Hi, Nellie!

Watch Hi, Nellie!

"See why two little words made by PAUL MUNI tore the town in two!"
  • Passed
  • 1934
  • 1 hr 15 min
  • 6.9  (580)

Hi, Nellie! is a 1934 American pre-Code newspaper film directed by Mervyn LeRoy and starring Paul Muni, Glenda Farrell, and Ned Sparks. Set against the backdrop of a bustling newsroom, this film is a spirited mix of drama, comedy, and romance, featuring the tale of a hard-nosed reporter who faces various obstacles as he delves into a potentially scandalous story.

Paul Muni, renowned for his chameleonic performances, plays the role of managing editor Steve Reynolds, an astute and intrepid journalist who's dedicated his life to chasing headlines and breaking news. Muni's portrayal of Reynolds is both compelling and multifaceted, as he embodies the relentless pursuit of the truth, with a dash of vulnerability that surfaces as the story progresses.

The plot kicks off when Steve is demoted by his newspaper's publisher after a particularly brash piece he pens. He is relegated from his position as a top news reporter to writing the paper's advice column, previously authored under the feminine pseudonym "Nellie Nelson." Initially, this assignment feels like a humiliating setback for Steve, a hard-hitting journalist unaccustomed to dealing with the lovelorn and the troubled souls seeking guidance. However, his fortunes take an unexpected turn when, through the lens of this advice column, he stumbles across a tip that may lead to the biggest scoop of his career.

Glenda Farrell stars as Gerry Krale, a tenacious and savvy reporter who works alongside Steve. Farrell brings a vibrant energy to the role, showcasing a character who can hold her own in the fast-paced, male-dominated world of journalism. Her sly wit and professional ambition make Farrell's Krale an engaging presence on screen and a fitting counterpart to Muni's Steve Reynolds.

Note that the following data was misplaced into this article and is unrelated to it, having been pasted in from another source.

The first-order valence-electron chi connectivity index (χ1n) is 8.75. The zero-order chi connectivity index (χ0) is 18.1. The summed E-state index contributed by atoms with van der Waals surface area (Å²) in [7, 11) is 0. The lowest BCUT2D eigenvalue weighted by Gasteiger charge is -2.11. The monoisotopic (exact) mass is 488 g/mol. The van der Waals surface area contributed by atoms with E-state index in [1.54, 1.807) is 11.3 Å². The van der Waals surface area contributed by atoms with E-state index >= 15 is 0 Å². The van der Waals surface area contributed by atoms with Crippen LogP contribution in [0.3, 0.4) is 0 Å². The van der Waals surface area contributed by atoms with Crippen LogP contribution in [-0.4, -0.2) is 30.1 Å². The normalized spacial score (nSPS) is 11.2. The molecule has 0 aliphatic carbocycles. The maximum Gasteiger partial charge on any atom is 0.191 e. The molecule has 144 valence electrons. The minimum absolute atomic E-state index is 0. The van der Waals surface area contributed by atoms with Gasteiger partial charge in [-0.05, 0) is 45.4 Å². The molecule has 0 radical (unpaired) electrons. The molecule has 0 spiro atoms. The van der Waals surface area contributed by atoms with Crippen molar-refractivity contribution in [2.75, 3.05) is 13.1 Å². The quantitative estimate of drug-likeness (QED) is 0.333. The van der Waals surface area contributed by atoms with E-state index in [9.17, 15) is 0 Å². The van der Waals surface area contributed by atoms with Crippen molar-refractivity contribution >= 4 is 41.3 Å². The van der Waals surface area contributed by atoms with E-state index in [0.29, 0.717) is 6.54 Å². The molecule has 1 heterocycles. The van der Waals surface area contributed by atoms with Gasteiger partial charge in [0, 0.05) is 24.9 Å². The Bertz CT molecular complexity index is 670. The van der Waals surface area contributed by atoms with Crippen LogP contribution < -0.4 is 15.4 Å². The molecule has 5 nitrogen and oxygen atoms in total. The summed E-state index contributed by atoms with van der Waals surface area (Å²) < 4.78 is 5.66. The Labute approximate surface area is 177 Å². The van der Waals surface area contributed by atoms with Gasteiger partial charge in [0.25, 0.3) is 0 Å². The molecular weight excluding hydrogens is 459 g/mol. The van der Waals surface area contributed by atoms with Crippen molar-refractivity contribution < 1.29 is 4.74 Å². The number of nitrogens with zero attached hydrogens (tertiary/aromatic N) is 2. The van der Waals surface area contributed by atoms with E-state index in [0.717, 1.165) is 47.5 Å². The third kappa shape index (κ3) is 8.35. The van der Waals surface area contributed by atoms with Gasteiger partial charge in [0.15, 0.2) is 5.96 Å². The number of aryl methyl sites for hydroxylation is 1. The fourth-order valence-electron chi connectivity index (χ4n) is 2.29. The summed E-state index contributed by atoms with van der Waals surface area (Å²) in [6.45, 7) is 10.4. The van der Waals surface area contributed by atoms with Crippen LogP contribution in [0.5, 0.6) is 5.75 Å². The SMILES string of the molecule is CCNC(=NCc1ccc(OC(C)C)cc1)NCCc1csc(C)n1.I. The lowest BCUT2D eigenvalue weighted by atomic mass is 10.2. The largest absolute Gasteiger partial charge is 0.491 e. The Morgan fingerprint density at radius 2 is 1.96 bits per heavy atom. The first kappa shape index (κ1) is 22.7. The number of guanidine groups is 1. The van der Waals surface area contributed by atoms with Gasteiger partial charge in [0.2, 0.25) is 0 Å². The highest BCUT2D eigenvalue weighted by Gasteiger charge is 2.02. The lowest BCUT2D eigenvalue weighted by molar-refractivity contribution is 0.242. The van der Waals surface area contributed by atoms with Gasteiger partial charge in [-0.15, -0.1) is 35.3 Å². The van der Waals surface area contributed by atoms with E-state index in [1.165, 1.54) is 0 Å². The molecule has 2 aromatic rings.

Ned Sparks rounds out the central trio as fellow reporter 'Honest' Joe Ellis, an archetype of the gruff but loyal sidekick commonly found in 1930s cinema. Sparks, with his trademark deadpan delivery and knack for sarcastic quips, provides comic relief and a dose of cynicism that contrasts effectively with the more earnest performances of Muni and Farrell.

As Steve digs deeper into the story that's landed on his desk, disguised as a piece of "Nellie Nelson" correspondence, he becomes ensnared in a web of deceit, corruption, and potentially dangerous associates. The film ramps up both the suspense and the pace as it explores themes of integrity, justice, and the role of the media in holding the powerful to account. Through its narrative, Hi, Nellie! makes pointed observations about the ethical dilemmas journalists face and the compromises they often have to make.

The craftsmanship in Hi, Nellie! is indicative of the pre-Code era in Hollywood, with filmmakers enjoying more latitude to address adult themes and social issues before the enforcement of the Production Code in 1934. This era allowed for a narrative that is more daring and less censored than what would be permissible later in the decade, which contributes to the film’s engaging storytelling and character development.

Director Mervyn LeRoy, known for his ability to switch between genres effortlessly, applies his versatile directing skills to make Hi, Nellie! an entertainment piece that's both thought-provoking and delightful. He orchestrates the pace of the newsroom drama with a sense of authenticity, capturing the hustle and fervor of print journalism during its heyday.

Cinematography by Tony Gaudio aids in creating an immersive atmosphere, capturing the frenetic energy of the press environment, and the shadowy realms that Steve navigates as he seeks the truth. The visual style supports the story's dramatic tension while also accentuating the film's lighter, comedic moments.

Hi, Nellie! leverages the strong performances of its lead actors and combines them with a well-written script. Talents behind the screenplay include Abem Finkel and Sidney Sutherland, who adeptly balance the narrative tension with engaging dialogue and character interactions. The film's dialogue crackles with the snappy repartee of the era, mingling wit with the fast-paced demands of news reporting.

Throughout the course of the movie, viewers are treated to the evolution of Steve Reynolds, as he transitions from the headstrong editor initially shown to a character whose humility and personal growth become apparent. His experiences both humbling and enlightening, Steve's journey captures the essence of a man whose professional life is inextricably linked with his sense of self and his commitment to the truth.

With its blend of suspense, humor, and romance, Hi, Nellie! delivers a slice of 1930s cinematic charm. It's a film that not only provides a glimpse into the world of news journalism during an engaging era but also serves as a showcase for the charismatic talents of Paul Muni, Glenda Farrell, and Ned Sparks.

Hi, Nellie!
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  • Release Date
  • MPAA Rating
  • Runtime
    1 hr 15 min
  • Language
  • IMDB Rating
    6.9  (580)